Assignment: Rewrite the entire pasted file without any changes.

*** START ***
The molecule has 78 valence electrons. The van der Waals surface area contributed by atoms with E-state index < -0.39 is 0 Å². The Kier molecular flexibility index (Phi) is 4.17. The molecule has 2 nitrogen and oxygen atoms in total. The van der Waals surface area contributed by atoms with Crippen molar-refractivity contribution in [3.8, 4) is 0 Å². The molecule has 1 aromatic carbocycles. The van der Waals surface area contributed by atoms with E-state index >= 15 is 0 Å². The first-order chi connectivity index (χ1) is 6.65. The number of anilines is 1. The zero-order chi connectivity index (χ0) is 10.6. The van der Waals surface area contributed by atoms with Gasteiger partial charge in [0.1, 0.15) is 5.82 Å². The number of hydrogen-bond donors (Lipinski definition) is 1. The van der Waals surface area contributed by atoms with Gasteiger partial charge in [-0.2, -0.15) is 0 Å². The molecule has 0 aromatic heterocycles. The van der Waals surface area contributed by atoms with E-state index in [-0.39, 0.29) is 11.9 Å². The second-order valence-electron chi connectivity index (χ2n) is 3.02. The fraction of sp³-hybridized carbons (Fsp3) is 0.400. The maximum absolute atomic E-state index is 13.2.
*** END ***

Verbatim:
The molecule has 78 valence electrons. The van der Waals surface area contributed by atoms with E-state index < -0.39 is 0 Å². The Kier molecular flexibility index (Phi) is 4.17. The molecule has 2 nitrogen and oxygen atoms in total. The van der Waals surface area contributed by atoms with Crippen molar-refractivity contribution in [3.8, 4) is 0 Å². The molecule has 1 aromatic carbocycles. The van der Waals surface area contributed by atoms with E-state index >= 15 is 0 Å². The first-order chi connectivity index (χ1) is 6.65. The number of anilines is 1. The zero-order chi connectivity index (χ0) is 10.6. The van der Waals surface area contributed by atoms with Gasteiger partial charge in [0.1, 0.15) is 5.82 Å². The number of hydrogen-bond donors (Lipinski definition) is 1. The van der Waals surface area contributed by atoms with Gasteiger partial charge in [-0.2, -0.15) is 0 Å². The molecule has 0 aromatic heterocycles. The van der Waals surface area contributed by atoms with E-state index in [-0.39, 0.29) is 11.9 Å². The second-order valence-electron chi connectivity index (χ2n) is 3.02. The fraction of sp³-hybridized carbons (Fsp3) is 0.400. The maximum absolute atomic E-state index is 13.2.